Excerpts from Jim Conrad's
from the March 4, 2018 Newsletter issued from Rancho Regensis north of Valladolid, Yucatán, MÉXICO
MING ARALIA FLOWERING
Ever since I arrived at the rancho I've been hoping a certain planted ornamental bush would blossom so I could identify it. Now it finally has, and I think this must be its first year to do so. Below, you can see the left side of the dense, eight-ft-tall (2.5m), prolifically branching and spreading plant:
One of its Its evergreen, compound leaves is shown below:
That leaf, a bit sunburned and thirsty looking, is simply pinnately compound, but I read that its blades can be tripinnate -- leaflets divided into leaflets which are further divided into leaflets.
The long-anticipated flowers are tiny things produced in gangly-looking, diffuse, bushel-basket-sized, panicle-type inflorescences such as the one barely evident amid all the visual clutter, shown below:
The big flowering head's terminal branches end with thumbnail-sized, star-shaped flower clusters like the one shown below:
At the left in that image the flowers' stamens and corolla have fallen off, leaving just an inferior ovary (corolla and stamens arising atop the ovary instead of below it). The corolla falls off as a unit, leaving behind what appears to be a clean cut. A flower close-up is shown below:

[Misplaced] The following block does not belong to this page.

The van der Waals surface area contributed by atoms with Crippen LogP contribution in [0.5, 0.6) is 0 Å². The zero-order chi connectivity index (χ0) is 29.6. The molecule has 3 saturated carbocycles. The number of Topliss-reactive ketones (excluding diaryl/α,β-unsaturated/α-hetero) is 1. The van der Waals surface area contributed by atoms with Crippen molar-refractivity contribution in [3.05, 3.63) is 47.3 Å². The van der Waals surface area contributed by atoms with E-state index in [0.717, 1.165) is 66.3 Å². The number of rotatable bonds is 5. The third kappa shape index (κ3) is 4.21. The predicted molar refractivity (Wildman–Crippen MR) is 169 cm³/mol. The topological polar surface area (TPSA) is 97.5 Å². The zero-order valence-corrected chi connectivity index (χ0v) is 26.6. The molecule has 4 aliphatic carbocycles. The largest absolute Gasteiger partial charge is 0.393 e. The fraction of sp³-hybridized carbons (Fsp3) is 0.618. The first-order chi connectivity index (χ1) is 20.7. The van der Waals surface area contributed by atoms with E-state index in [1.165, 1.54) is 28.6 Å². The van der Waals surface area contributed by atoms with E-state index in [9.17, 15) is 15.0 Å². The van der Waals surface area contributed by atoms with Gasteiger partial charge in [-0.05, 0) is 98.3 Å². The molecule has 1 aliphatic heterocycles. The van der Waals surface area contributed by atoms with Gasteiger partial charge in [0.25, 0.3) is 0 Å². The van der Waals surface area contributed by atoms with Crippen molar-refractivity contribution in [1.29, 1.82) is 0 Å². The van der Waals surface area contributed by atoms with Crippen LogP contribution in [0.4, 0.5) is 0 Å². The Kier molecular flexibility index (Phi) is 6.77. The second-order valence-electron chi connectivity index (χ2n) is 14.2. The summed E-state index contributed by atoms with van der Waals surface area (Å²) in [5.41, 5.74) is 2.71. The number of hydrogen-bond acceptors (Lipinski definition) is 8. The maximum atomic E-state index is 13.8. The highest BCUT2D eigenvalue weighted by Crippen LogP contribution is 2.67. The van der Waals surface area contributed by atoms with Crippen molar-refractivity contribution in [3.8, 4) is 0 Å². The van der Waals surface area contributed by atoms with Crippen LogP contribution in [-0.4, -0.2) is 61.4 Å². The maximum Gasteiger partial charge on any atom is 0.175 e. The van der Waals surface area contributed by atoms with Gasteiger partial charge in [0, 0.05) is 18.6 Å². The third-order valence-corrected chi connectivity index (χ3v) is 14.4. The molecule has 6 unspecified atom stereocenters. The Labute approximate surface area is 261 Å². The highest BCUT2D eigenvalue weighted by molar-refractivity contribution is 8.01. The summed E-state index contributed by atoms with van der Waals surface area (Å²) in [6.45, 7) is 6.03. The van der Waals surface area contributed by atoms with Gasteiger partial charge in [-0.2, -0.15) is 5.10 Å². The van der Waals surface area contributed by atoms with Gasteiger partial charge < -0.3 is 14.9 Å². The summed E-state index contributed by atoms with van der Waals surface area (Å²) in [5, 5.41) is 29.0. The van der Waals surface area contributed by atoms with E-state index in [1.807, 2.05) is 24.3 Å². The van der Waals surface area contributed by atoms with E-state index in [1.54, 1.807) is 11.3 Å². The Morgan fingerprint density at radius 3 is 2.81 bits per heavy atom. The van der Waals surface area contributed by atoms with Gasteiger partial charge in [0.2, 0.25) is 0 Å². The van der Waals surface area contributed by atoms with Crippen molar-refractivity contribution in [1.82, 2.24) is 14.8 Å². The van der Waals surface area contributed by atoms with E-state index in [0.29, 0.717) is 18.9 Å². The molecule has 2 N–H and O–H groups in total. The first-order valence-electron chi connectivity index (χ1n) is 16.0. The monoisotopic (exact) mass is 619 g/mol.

To any northern wildflower lover who pays attention to plant families, this bush and its flowers and inflorescence display many features of the big Carrot or Queen-Ann's-lace Family, the Umbelliferae. However, our plant belongs to the much smaller but very closely related Ginseng or Aralia Family, the Araliaceae. About this family my old Bailey's Manual of Cultivated Plants says that it's "...much like Umbeliferae, but the styles are usually more than 2, the fr. is mostly baccate and lacking in special internal structure, and the species run more into woody subjects." The term baccate means "grouped like a cluster of grapes."
Our plant is POLYSCIAS FRUTICOSA, in English sometimes known as the Ming Aralia or Tea Tree, though other species share that name. It's native to Polynesia and the Malay Archipelago. Horticultural guides say that it prefers sunny to half-shady situations in somewhat moist, sandy loam soil, and can't tolerate frost. Our soil is too clayey and dry for this tree, so it's surprising that it's at least surviving, though you can see from the leaves that it's suffering here in the dry season.
In 2012 we encountered another species of the genus Polyscias, one with even larger flowering heads and leaves with fewer but much larger leaflets, as shown at http://www.backyardnature.net/yucatan/polyscia.htm